Integrative Health Blog

Chronic Inflammatory Response Syndrome: A Misdiagnosed and Under-diagnosed Disease

Posted by NIHA Staff on Tue, Sep 25, 2018


Chronic Inflammatory Response Syndrome, or CIRS, was originally described as Water Damaged Building Illness. CIRS is an illness which exhibits multiple systems and occurs when one is exposed to unhealthy indoor air.

More research revealed that CIRS is  a genetic predilection to a myriad of abnormal systemic inflammatory responses that  results when an individual does not have the immune response genes to eliminate neurotoxins produced by their exposure to mold, bacteria, or viruses as well as fungal infection. CIRS affects multiple systems in the body, causing patients to exhibit numerous symptoms which are very difficult to pinpoint and the patient in most cases goes undiagnosed for a long time.

Interesting to note, but not to the suffering patient, is that they may also acquire new food allergies and allergies to medications and other agents.

Symptoms of Chronic Inflammatory Response Syndrome (CIRS)

The symptoms of Chronic Inflammatory Response Syndrome are quite vague, affecting different body systems and organs and generally unrevealing as to the source. Symptoms  can include but are not limited to malaise, easy tiredness, weakness, scattered body aches, muscle cramps, unusual electric shock type pain, ice pick pain, headache, light sensitivity, red eyes, blurred vision, tearing, tinnitus, reduced hearing, sinus problems, cough, shortness of breath, abdominal pain, diarrhea, joint pain, morning stiffness, memory issues, focus/concentration issues, word recollection issues, decreased learning of new knowledge, confusion, disorientation, skin sensitivity, mood swings, appetite swings, sweats (especially night sweats), temperature regulation, waking up sweaty in the middle of the night, insomnia, irregular sleep, excessive thirst, increased urination, prostatitis-like symptoms,  static shocks, numbness, tingling, vertigo, metallic taste, fine hand tremors, multiple chemical and food allergies and sensitivities.

Depending upon their symptoms, patients may be diagnosed with other illnesses including Multiple Sclerosis, Sleep Disorders, Chronic Fatigue Syndrome, Fibromyalgia, and often Depression, attention seeking and pain medication dependence.

Signs of CIRS

This multitude of symptoms can present a dilemma even for an experienced physician.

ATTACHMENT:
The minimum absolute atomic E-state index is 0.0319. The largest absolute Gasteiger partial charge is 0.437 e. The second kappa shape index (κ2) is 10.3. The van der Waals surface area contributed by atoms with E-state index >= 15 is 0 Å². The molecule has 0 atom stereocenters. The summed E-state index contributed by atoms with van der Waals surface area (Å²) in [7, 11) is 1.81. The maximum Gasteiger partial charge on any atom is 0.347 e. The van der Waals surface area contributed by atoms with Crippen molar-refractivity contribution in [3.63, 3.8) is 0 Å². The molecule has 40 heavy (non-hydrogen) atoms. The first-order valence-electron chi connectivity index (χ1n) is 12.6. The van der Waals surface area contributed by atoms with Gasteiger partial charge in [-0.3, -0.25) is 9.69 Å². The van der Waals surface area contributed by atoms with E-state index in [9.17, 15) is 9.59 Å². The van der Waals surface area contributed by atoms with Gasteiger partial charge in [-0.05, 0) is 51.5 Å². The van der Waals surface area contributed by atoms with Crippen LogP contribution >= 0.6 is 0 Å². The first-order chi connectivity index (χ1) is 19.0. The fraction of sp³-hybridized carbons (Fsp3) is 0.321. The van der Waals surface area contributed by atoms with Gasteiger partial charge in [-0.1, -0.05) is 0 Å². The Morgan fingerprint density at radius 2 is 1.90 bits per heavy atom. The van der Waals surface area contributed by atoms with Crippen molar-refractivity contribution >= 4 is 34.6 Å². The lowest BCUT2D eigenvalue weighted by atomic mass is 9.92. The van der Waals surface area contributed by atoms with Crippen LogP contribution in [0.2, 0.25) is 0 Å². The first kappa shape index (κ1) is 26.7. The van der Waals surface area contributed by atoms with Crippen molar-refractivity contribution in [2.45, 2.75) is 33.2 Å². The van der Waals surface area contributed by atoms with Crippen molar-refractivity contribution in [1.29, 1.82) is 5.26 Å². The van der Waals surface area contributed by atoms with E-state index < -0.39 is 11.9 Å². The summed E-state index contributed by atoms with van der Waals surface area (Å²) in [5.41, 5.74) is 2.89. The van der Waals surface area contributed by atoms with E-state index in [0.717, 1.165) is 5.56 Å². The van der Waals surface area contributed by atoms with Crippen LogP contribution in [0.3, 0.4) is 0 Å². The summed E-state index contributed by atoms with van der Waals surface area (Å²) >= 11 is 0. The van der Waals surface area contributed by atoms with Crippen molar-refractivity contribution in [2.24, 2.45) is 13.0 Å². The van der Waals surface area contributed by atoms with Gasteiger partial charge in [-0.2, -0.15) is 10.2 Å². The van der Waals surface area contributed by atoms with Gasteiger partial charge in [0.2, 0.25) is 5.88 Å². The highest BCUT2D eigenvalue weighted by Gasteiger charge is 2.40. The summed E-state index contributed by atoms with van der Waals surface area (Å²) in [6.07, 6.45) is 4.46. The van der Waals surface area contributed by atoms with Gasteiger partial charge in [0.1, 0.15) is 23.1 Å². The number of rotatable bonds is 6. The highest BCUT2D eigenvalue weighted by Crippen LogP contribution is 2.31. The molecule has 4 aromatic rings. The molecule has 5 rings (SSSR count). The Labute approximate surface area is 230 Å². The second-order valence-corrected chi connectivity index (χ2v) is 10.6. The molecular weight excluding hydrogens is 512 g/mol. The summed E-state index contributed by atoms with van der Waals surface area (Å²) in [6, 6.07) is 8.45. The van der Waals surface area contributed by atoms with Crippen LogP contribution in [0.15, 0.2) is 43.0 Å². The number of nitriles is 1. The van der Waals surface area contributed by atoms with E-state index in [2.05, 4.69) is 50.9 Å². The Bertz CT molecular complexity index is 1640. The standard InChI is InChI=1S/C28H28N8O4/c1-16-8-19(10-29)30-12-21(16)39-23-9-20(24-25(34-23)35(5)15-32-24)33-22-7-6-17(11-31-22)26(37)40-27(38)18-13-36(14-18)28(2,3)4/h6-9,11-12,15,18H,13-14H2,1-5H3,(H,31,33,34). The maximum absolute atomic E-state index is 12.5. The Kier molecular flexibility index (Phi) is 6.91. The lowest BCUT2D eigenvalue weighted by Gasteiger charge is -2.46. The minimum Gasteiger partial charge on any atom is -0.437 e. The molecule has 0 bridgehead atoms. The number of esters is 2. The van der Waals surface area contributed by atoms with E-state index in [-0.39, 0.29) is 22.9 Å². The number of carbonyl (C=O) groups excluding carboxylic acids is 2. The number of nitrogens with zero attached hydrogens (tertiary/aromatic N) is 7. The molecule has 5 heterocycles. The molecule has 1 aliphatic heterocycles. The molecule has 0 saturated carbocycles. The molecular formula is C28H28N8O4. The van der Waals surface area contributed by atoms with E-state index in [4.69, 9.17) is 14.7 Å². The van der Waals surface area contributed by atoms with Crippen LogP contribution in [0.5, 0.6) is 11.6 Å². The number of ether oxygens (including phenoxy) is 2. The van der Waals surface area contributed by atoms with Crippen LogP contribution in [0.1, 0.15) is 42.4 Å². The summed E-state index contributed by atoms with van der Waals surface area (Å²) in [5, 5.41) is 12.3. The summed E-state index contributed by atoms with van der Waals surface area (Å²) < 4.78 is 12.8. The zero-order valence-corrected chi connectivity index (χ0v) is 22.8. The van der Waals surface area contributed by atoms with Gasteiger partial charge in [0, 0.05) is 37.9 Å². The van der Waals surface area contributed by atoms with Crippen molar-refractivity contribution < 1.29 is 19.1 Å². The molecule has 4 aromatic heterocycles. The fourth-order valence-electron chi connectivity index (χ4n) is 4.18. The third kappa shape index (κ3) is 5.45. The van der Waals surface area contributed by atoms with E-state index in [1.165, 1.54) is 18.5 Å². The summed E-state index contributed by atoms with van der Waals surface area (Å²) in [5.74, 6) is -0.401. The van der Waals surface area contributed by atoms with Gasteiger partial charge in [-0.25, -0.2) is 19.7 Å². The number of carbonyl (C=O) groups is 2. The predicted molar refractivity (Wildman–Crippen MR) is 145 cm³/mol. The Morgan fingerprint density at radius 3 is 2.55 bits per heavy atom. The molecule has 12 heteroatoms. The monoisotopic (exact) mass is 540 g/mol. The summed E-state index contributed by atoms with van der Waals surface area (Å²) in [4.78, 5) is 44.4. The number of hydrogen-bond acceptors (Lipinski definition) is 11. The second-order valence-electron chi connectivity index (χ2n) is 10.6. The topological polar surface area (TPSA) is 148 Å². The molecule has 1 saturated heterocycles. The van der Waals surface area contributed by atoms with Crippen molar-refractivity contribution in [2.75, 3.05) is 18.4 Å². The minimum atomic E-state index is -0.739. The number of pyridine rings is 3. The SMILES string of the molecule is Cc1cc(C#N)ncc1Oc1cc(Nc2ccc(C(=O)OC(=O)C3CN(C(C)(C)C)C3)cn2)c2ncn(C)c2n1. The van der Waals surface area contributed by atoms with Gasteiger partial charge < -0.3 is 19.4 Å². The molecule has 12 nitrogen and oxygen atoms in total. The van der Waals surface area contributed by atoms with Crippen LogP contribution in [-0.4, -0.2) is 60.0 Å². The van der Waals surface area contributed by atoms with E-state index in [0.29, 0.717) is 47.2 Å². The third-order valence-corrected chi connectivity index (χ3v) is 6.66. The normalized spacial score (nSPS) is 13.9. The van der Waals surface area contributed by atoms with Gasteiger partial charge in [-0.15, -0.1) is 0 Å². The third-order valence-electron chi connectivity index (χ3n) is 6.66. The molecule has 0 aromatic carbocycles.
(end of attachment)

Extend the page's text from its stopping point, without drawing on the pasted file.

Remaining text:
Patients seeking help from doctors can show any combination of: Weight gain that is impossible to get rid of, hair loss, nystagmus (involuntary eye movement), sinus tenderness, fine tremors, skin rash, abdominal tenderness. bloating, abdominal obesity, muscle tenderness, coated tongue, pallor, red eyes, muscle weakness particularly in the shoulders, cold hands and feet, impaired  short term memory and poor performance on cognitive testing.

Diagnosing CIRS, Chronic Inflammatory Response Syndrome

A common, sensitive but non-specific test is the Visual Contrast Sensitivity (VCS) test.

The Visual Contrast Sensitivity  test is a screening test and tests the brain's ability to differentiate between lighter and darker shades of grey colors. In other words, it is testing the rods cells of the retina that visualizes black and white and these are much more sensitive than the other cells in the retina, called the cones, which differentiates all the other colors.  It is impaired in most CIRS sufferers whereby over 90% of them fail a simple VCS test. VCS testing provides an initial indication of whether CIRS is a likely diagnosis, although it cannot confirm or rule out CIRS.

Blood tests will confirm if a patient has inflammatory markers associated with CIRS.

  • Most CIRS patients are deficient in melanocyte stimulating hormone (MSH), which has anti- inflammatory and neurohormonal regulatory functions. This causes chronic sleep disorders than can often be mistaken for sleep apnea, especially because CIRS patients are usually overweight. Low MSH levels  also cause reduced endorphin production leading to chronic pain;
  • Vasoactive intestinal polypeptide (VIP) is a neuroregulatory hormone. Low levels in CIRS patients leads to unusual shortness of breath,  chronic watery diarrhea, and Leaky Gut Syndrome. Patients with multiple chemical sensitivities have been found to have low VIP levels;
  • Neurologic, autoimmune and other systemic problems are found in CIRS in conjunction with high levels of TGF Beta-1, a protein found throughout the body that plays a role in development before birth, it also plays an important role in the formation of blood vessels, regulation of muscle tissue and body fat development, wound healing, and immune system function (especially regulatory T-cells);
  • C4a has been described as the inflammatory marker of greatest significance looking at inborn  immune responses in those with exposure to Mold and other offending agents commonly ascribed to CIRS.  C4a is part of the complement system a group of proteins that move through the bloodstream, work with the immune system and play a role in development of inflammation. Levels rise rapidly after exposure to biotoxins.

    There are many other tests that aid in the diagnosis of Chronic Inflammatory Response Syndrome and may help to identify the underlying cause of it.  I will discuss different tests and treatment options in future articles.  It is crucial to see a physician experienced in diagnosis and treatment of this complex and often misdiagnosed disease.


Request Appointment



Topics: inflammation, CIRS